To many, Peter Kuruvita was their first brush with Sri Lankan food. We trace deeper colours
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With social distancing as our new norm, the world is changing and tweaking a few things about the way we live and travel. Cities across Europe (and some in the US) are increasing efforts and making their spaces more pedestrian and bicycle-friendly. WHO’s ‘Moving Around During the COVID-19 Outbreak’ notice says “whenever feasible, consider riding bicycles or walking...this provides physical distancing while helping you meet the minimum requirement for daily physical activity.”
Cities like Berlin, Paris, Milan, London, Bogata and New York are trying to move away from cars and have given space to people to maintain a two-metre social distance. These development plans though have already existed for some time and are now being pushed with full force as most cities extend their lockdowns. For instance, Paris mayor Anne Hidalgo had introduced a scheme for the city to be more bicycle-friendly by 2024. And now, Paris has around 65 kilometres of wide cycle lanes and is banning private cars from major tourist spots.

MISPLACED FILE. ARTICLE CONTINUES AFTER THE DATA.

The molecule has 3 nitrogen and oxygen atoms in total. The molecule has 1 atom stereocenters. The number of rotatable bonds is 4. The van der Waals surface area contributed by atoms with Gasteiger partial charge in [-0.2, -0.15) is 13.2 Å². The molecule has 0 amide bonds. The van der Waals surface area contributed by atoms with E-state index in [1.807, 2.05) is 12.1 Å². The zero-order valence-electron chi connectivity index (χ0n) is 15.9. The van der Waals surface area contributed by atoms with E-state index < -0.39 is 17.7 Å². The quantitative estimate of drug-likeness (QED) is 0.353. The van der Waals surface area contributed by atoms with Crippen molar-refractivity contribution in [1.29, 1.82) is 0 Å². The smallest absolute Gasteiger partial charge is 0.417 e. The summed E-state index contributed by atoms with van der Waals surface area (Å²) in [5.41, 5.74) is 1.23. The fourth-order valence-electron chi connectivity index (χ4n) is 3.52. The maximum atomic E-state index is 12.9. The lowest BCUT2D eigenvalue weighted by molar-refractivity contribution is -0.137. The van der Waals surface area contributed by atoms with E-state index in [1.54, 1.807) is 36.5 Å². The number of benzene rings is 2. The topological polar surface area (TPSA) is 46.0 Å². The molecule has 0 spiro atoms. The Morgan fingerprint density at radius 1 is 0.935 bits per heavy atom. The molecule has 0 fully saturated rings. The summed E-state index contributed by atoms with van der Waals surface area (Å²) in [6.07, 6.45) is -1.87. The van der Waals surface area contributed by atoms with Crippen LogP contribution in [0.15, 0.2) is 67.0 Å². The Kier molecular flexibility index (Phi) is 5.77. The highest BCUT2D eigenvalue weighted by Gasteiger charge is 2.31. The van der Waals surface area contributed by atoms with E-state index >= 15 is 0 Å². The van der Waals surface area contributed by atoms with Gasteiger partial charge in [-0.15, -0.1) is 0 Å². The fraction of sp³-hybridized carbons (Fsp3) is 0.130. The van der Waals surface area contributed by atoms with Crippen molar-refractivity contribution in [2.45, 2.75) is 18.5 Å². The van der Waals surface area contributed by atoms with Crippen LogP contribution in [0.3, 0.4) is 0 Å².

Milan will turn roads into temporary cycle lanes during this summer and create Strade Aperte (open roads) with wider pavements. Such roads will be used by children to play and for people to exercise on.
London, similarly, will introduce cycle lanes (though temporary for now) and wider pavements on most major routes. Public transport in the city will only run at a fifth of its capacity. In New York, cars will be banned in over 60 kilometres of the road during May. The long-term aim is to reduce traffic and turn roads near parks into open streets for pedestrians. A step in the right direction.
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